In fact, if we don’t get our act together, we may find ourselves joining the plethora of species we’ve either driven into extinction or endangered.

On the other hand, I laud justice Elena Kagan, who wrote the minority decision in the 5-4 verdict:

Over more than a decade, EPA took costs into account at multiple stages and through multiple means as it set emissions limits for power plants. And when making its initial ‘appropriate and necessary’ finding, EPA knew it would do exactly that — knew it would thoroughly consider the cost-effectiveness of emissions standards later on. That context matters.

While it’s probable the lower court won’t gut the act, but simply mandate that EPA integrate cost factors upfront, not after-the-fact, as it had done, this may sadly take another five years and still be subject to legal scrutiny.

Climate change, in the meanwhile, isn’t about to go into a stall while we continue to rely upon coal as an energy source for many of our power plants.

The corollary is that like a credit card we don’t pay off, our delay will exact cost burdens exceeding mere cash reckonings in hazarding the health of both ourselves and the impinging on the ecological interplay upon which we depend.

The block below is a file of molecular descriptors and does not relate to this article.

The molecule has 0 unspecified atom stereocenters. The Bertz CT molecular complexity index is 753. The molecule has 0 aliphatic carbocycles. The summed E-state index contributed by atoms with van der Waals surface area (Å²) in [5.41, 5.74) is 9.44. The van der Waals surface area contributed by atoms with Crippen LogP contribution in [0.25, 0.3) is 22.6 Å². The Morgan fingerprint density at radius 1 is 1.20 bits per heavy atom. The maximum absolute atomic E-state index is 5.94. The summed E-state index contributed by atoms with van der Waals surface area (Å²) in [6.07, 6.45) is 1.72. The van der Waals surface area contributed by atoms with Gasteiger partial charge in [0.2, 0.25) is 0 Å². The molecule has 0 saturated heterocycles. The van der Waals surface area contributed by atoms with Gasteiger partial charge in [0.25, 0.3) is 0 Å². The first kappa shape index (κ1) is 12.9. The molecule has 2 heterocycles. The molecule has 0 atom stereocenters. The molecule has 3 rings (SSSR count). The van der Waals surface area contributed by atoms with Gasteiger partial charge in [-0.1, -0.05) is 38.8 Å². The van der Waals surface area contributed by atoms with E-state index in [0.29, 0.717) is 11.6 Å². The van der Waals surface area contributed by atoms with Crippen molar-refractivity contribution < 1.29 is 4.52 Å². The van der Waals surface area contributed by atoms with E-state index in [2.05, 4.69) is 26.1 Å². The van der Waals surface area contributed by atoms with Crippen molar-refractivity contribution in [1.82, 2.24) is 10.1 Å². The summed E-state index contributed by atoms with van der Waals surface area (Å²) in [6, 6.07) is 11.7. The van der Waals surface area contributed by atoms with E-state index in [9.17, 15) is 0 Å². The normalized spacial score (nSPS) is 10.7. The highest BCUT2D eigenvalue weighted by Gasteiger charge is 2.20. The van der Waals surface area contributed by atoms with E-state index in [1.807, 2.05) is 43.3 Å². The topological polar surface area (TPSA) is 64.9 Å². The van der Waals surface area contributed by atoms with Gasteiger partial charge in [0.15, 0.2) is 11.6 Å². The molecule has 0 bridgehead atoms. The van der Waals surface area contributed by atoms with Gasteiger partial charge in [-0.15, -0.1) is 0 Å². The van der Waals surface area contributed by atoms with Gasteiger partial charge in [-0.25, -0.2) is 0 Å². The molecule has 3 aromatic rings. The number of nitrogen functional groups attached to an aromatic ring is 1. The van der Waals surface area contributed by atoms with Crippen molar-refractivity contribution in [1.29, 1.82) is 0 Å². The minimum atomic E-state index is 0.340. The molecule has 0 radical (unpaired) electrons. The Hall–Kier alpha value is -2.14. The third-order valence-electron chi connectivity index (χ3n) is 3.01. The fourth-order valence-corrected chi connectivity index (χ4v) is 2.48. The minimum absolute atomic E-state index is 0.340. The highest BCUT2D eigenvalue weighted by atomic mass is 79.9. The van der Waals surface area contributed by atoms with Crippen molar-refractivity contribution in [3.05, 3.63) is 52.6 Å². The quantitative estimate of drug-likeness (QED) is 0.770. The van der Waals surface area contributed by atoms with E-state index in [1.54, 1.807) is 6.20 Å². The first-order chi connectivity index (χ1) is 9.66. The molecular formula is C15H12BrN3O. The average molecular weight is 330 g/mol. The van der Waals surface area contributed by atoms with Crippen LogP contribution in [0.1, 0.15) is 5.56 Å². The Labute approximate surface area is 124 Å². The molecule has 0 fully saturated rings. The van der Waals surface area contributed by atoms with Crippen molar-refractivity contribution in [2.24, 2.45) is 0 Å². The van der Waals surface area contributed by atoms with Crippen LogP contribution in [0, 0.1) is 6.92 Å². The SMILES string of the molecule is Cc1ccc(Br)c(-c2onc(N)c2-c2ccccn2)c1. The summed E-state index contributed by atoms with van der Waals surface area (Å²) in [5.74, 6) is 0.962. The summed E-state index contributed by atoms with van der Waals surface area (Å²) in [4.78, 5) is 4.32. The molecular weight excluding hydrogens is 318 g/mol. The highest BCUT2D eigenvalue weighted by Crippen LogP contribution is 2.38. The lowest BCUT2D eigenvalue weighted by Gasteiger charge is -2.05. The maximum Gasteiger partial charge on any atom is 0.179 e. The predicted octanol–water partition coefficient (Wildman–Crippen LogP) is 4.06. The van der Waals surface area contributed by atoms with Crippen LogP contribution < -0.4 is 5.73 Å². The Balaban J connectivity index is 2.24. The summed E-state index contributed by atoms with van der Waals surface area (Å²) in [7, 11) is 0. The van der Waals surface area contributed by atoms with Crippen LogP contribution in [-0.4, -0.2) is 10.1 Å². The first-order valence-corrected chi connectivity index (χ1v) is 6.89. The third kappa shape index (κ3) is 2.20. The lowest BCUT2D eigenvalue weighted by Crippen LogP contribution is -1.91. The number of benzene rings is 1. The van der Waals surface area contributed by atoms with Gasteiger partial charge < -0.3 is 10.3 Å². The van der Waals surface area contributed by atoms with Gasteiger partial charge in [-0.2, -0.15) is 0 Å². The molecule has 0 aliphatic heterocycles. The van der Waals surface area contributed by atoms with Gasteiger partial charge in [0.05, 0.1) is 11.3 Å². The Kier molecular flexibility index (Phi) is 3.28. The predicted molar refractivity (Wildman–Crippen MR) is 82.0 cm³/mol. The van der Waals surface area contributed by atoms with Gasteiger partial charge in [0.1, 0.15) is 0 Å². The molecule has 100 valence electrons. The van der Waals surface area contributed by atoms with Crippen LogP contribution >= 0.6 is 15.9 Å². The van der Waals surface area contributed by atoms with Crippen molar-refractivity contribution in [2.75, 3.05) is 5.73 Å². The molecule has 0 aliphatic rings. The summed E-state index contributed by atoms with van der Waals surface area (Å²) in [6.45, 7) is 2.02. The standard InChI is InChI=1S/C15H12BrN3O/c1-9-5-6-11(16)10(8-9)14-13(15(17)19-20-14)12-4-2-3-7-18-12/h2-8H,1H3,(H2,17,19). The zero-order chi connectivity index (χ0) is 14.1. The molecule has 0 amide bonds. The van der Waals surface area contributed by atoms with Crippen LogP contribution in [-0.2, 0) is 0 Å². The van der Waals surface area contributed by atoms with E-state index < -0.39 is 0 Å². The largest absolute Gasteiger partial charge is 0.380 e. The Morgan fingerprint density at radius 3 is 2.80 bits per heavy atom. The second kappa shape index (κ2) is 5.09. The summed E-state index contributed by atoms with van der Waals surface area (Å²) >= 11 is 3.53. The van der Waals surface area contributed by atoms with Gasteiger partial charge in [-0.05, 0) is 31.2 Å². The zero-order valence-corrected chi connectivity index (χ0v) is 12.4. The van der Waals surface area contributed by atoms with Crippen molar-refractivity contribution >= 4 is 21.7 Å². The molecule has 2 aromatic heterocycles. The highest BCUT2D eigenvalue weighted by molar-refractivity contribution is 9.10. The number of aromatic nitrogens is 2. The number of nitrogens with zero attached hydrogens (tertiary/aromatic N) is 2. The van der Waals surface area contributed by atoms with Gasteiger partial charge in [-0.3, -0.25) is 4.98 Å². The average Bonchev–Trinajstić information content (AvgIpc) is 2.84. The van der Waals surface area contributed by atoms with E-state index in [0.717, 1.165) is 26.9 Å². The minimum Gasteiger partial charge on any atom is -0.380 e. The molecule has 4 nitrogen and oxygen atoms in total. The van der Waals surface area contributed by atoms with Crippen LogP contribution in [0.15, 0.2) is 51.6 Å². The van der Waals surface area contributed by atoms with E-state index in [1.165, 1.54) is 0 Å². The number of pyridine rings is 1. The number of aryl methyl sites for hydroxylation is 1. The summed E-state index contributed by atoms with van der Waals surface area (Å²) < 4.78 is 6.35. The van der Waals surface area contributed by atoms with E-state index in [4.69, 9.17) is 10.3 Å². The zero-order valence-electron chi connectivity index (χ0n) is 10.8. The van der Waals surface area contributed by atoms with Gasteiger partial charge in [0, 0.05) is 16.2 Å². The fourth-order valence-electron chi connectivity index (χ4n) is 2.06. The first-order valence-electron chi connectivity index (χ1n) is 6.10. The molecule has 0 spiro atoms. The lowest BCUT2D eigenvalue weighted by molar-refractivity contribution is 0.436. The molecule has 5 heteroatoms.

Nobody wants to pay more for energy costs any more than we relish replacing a malfunctioning stove or fridge for a newer, more efficient model, at increased cost. Alas, sometimes it is what it is and we move on.

What moved me to write this post as I awoke today to a new dawn outside my window is a news story just out of the BBC, reporting on “Irreversible Change to Sea Life from CO2, compiled by twenty-two experts in the journal Sciencehttp://www.bbc.co.uk/news/science-environment-3336902

Coral reefs, polar bears, many fish–all gone by century end as oceans continue to heat up, lose oxygen, and become more acidic, consequent with our embrace of CO2 energy sources.

And we’ll not be spared either, as the ocean out of which all life came and upon which it substantially depends, not only overwhelms our coast lines, but our ecosystems as well.

This is the true cost of our delay and our neglect, unacknowledged by the Court as in the  public’s greater interest and for the well-being of Mother Earth.

–rj